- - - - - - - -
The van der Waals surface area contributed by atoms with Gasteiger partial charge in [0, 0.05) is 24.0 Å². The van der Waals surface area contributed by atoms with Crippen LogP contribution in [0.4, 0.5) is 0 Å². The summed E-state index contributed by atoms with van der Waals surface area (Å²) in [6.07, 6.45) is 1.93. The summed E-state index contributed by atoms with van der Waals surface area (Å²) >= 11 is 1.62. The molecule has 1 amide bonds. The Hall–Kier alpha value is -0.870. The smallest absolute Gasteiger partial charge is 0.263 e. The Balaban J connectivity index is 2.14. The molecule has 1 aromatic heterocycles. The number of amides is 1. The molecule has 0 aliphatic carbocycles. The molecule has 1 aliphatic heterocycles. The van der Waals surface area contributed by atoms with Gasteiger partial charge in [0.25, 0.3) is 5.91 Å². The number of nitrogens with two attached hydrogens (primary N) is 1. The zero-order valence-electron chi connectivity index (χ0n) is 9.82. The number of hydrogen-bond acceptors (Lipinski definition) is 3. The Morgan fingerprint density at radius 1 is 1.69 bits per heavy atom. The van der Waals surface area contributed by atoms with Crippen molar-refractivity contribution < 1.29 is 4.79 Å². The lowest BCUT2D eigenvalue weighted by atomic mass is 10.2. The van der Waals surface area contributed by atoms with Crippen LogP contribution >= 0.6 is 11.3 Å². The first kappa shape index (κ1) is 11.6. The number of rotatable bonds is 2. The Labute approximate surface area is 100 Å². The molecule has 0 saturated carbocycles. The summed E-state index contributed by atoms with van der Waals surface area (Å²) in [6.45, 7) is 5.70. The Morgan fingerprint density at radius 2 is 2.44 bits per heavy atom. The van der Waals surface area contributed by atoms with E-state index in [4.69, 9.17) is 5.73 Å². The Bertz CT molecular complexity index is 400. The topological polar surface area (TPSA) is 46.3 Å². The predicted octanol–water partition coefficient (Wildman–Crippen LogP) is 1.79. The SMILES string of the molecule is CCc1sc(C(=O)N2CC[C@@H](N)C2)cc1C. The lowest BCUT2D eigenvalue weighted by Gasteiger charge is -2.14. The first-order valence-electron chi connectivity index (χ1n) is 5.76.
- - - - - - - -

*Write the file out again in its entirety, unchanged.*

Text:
The van der Waals surface area contributed by atoms with Gasteiger partial charge in [0, 0.05) is 24.0 Å². The van der Waals surface area contributed by atoms with Crippen LogP contribution in [0.4, 0.5) is 0 Å². The summed E-state index contributed by atoms with van der Waals surface area (Å²) in [6.07, 6.45) is 1.93. The summed E-state index contributed by atoms with van der Waals surface area (Å²) >= 11 is 1.62. The molecule has 1 amide bonds. The Hall–Kier alpha value is -0.870. The smallest absolute Gasteiger partial charge is 0.263 e. The Balaban J connectivity index is 2.14. The molecule has 1 aromatic heterocycles. The number of amides is 1. The molecule has 0 aliphatic carbocycles. The molecule has 1 aliphatic heterocycles. The van der Waals surface area contributed by atoms with Gasteiger partial charge in [0.25, 0.3) is 5.91 Å². The number of nitrogens with two attached hydrogens (primary N) is 1. The zero-order valence-electron chi connectivity index (χ0n) is 9.82. The number of hydrogen-bond acceptors (Lipinski definition) is 3. The Morgan fingerprint density at radius 1 is 1.69 bits per heavy atom. The van der Waals surface area contributed by atoms with Crippen molar-refractivity contribution < 1.29 is 4.79 Å². The lowest BCUT2D eigenvalue weighted by atomic mass is 10.2. The van der Waals surface area contributed by atoms with Crippen LogP contribution >= 0.6 is 11.3 Å². The first kappa shape index (κ1) is 11.6. The number of rotatable bonds is 2. The Labute approximate surface area is 100 Å². The molecule has 0 saturated carbocycles. The summed E-state index contributed by atoms with van der Waals surface area (Å²) in [6.45, 7) is 5.70. The Morgan fingerprint density at radius 2 is 2.44 bits per heavy atom. The van der Waals surface area contributed by atoms with E-state index in [4.69, 9.17) is 5.73 Å². The Bertz CT molecular complexity index is 400. The topological polar surface area (TPSA) is 46.3 Å². The predicted octanol–water partition coefficient (Wildman–Crippen LogP) is 1.79. The SMILES string of the molecule is CCc1sc(C(=O)N2CC[C@@H](N)C2)cc1C. The lowest BCUT2D eigenvalue weighted by Gasteiger charge is -2.14. The first-order valence-electron chi connectivity index (χ1n) is 5.76.